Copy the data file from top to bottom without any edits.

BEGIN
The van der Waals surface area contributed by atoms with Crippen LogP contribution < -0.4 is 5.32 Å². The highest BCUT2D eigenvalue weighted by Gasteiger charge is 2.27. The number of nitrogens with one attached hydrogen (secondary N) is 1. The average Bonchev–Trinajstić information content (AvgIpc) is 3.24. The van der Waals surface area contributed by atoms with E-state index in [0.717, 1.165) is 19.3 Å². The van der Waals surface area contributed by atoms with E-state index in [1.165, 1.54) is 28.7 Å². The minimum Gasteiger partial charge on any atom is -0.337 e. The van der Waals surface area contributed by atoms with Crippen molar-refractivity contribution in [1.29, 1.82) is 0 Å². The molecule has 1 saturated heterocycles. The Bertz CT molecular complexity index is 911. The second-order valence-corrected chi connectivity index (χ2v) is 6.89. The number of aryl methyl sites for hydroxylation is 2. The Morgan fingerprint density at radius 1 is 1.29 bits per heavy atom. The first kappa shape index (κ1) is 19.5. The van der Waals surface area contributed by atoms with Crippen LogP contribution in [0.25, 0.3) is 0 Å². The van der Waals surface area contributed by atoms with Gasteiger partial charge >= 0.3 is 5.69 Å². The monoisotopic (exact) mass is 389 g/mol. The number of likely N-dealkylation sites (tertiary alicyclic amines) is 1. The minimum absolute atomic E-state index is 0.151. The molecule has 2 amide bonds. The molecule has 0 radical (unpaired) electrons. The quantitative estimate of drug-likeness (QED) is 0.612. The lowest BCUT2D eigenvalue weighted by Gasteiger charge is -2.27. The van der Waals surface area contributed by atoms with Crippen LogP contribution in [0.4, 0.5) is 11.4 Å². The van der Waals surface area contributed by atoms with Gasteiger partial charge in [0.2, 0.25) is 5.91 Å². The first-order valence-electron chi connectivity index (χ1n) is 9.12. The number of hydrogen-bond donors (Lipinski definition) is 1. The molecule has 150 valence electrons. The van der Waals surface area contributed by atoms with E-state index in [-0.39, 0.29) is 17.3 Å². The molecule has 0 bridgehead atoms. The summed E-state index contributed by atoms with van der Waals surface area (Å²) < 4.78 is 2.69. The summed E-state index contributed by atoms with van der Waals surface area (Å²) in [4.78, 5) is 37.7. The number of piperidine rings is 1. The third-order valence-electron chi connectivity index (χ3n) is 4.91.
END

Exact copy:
The van der Waals surface area contributed by atoms with Crippen LogP contribution < -0.4 is 5.32 Å². The highest BCUT2D eigenvalue weighted by Gasteiger charge is 2.27. The number of nitrogens with one attached hydrogen (secondary N) is 1. The average Bonchev–Trinajstić information content (AvgIpc) is 3.24. The van der Waals surface area contributed by atoms with E-state index in [0.717, 1.165) is 19.3 Å². The van der Waals surface area contributed by atoms with E-state index in [1.165, 1.54) is 28.7 Å². The minimum Gasteiger partial charge on any atom is -0.337 e. The van der Waals surface area contributed by atoms with Crippen molar-refractivity contribution in [1.29, 1.82) is 0 Å². The molecule has 1 saturated heterocycles. The Bertz CT molecular complexity index is 911. The second-order valence-corrected chi connectivity index (χ2v) is 6.89. The number of aryl methyl sites for hydroxylation is 2. The Morgan fingerprint density at radius 1 is 1.29 bits per heavy atom. The first kappa shape index (κ1) is 19.5. The van der Waals surface area contributed by atoms with Crippen LogP contribution in [0.25, 0.3) is 0 Å². The van der Waals surface area contributed by atoms with Gasteiger partial charge >= 0.3 is 5.69 Å². The monoisotopic (exact) mass is 389 g/mol. The number of likely N-dealkylation sites (tertiary alicyclic amines) is 1. The minimum absolute atomic E-state index is 0.151. The molecule has 2 amide bonds. The molecule has 0 radical (unpaired) electrons. The quantitative estimate of drug-likeness (QED) is 0.612. The lowest BCUT2D eigenvalue weighted by Gasteiger charge is -2.27. The van der Waals surface area contributed by atoms with Crippen LogP contribution in [0.4, 0.5) is 11.4 Å². The van der Waals surface area contributed by atoms with Gasteiger partial charge in [0.2, 0.25) is 5.91 Å². The first-order valence-electron chi connectivity index (χ1n) is 9.12. The number of hydrogen-bond donors (Lipinski definition) is 1. The molecule has 150 valence electrons. The van der Waals surface area contributed by atoms with E-state index in [-0.39, 0.29) is 17.3 Å². The molecule has 0 bridgehead atoms. The summed E-state index contributed by atoms with van der Waals surface area (Å²) < 4.78 is 2.69. The summed E-state index contributed by atoms with van der Waals surface area (Å²) in [4.78, 5) is 37.7. The number of piperidine rings is 1. The third-order valence-electron chi connectivity index (χ3n) is 4.91.